The results showed that it was critical how people’s eating was triggered.

Some people were triggered by external events and others by internal events.

Internal events include thoughts and emotions — what are commonly known as ’emotional eaters’.

Emotional eaters found it harder to lose weight and tended to put it on again later on.

Dr Niemeier said:

“Our results suggest that we need to pay more attention to eating triggered by emotions or thoughts as they clearly play a significant role in weight loss.”

Emotional eating patterns are often learnt in childhood.

Children given sweet treats as a reward can continue this habit in adulthood.

The problem with emotional eating is that once the pleasure of eating is over, the emotional hunger remains.

The study was published in the journal Obesity (Niemeier et al., 2007).

The Hidden Barrier To Weight Loss

People gained weight despite eating more healthily.

People gained weight despite eating more healthily.

Being in a settled relationship increases the chances of weight gain, new research finds.

Over the 10 years of the study, couples put on more weight than single people.

The weight gain occurred despite couples eating more healthily, including consuming more fruits and vegetables.

It may be partly because couples feel free to ‘let themselves go’.

Having children may increase weight gain even more as parents tend to eat their snacks and leftovers.

The study’s authors write:

“…couples were more likely [than single people] to meet recommendations for fruit, vegetable, fast food and alcohol consumption, and they were more likely to be a non-smoker.

These findings are consistent with the results from previous research showing that being in a committed romantic relationship is associated with health promoting behaviours.”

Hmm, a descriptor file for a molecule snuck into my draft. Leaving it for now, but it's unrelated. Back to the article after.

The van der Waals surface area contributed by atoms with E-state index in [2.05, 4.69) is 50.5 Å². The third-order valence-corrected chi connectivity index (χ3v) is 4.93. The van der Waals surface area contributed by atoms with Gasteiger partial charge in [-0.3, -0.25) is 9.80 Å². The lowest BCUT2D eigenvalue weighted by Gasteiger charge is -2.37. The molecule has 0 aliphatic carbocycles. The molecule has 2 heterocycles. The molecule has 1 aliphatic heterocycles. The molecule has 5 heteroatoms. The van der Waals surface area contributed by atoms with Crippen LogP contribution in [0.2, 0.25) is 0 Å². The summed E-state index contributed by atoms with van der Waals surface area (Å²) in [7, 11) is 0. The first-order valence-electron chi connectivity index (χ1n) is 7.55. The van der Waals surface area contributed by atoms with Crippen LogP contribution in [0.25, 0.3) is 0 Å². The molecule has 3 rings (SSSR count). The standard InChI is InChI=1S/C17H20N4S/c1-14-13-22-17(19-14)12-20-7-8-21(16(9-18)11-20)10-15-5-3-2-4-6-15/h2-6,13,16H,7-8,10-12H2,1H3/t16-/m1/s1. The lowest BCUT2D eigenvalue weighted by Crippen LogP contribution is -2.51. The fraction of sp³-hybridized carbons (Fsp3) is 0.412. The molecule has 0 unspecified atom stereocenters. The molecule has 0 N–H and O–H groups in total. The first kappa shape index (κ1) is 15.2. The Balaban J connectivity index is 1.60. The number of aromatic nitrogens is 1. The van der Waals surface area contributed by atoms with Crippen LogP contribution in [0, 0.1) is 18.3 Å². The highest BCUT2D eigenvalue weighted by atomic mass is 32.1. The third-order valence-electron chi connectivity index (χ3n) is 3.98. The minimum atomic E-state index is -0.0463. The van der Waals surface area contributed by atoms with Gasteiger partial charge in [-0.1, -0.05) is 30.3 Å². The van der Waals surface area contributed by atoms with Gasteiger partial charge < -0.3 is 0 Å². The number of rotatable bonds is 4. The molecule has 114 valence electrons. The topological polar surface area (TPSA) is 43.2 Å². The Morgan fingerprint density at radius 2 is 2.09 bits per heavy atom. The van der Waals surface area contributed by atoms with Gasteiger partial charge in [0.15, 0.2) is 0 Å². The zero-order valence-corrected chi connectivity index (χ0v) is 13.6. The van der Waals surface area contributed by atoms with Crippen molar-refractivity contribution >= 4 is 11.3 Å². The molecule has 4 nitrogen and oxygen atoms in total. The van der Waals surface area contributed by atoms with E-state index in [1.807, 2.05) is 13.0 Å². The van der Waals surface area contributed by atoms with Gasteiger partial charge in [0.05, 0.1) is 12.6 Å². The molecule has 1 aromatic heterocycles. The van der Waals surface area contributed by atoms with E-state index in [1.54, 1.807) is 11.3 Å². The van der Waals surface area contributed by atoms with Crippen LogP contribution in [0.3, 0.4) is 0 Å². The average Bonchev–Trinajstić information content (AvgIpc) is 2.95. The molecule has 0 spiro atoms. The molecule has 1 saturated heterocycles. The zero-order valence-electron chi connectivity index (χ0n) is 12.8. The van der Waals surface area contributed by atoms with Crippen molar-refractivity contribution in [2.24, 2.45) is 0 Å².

The conclusions come from a study of 15,001 people in Australia who were followed for 10 years.

The results showed that couples put on more weight than single people in this period.

It may be partly because people tend to eat more together than they do alone:

“…whilst family meals may include more healthy foods such as fruits and vegetables and less fast food, people often consume larger portion sizes and more calories in the company of others than they do alone


Further, the unhealthy but tempting eating habits of one spouse may migrate to the other.

For example, [one study] showed that husbands detrimentally influence the diet of their wives by increasing the consumption of fat and meat.”

Couples are also usually less concerned with attracting a partner, the authors write:

“Another interesting explanation is the marriage-market theory which suggests that married people who are no longer concerned with attracting a mate gain weight.

Entry into cohabitation or marriage is associated with a decline in the desire to maintain weight for the purpose of attracting a mate.”

The study was published in the journal PLoS ONE (Schoeppe et al., 2018).

The Simple Key To Successful Weight Loss

The weight loss technique that overcomes emotional eating.

The weight loss technique that overcomes emotional eating.

Learning to understand how foods make you feel is the key to successful weight loss, research finds.

When people are trained to identify and understand their emotions, they make healthier food choices, psychologists have discovered.

For example, foods like cookies might be linked to comforting memories of childhood or feelings of safety, which encourages their consumption.

But, someone with higher emotional awareness can spot the automatic link and predict the regret they will feel later on.

Understanding the emotions works better than nutritional knowledge in promoting weight loss, the study showed.

The study’s authors write:

“With a better understanding of how they feel and how to use emotions to make better decisions, people will not only eat better, they will also likely be happier and healthier because they relate better to others and are more concerned with their overall well-being.”

For the study, people trying to lose weight were given emotional training.

They were shown different foods and asked to pay attention to how it changed their emotions and those of other people.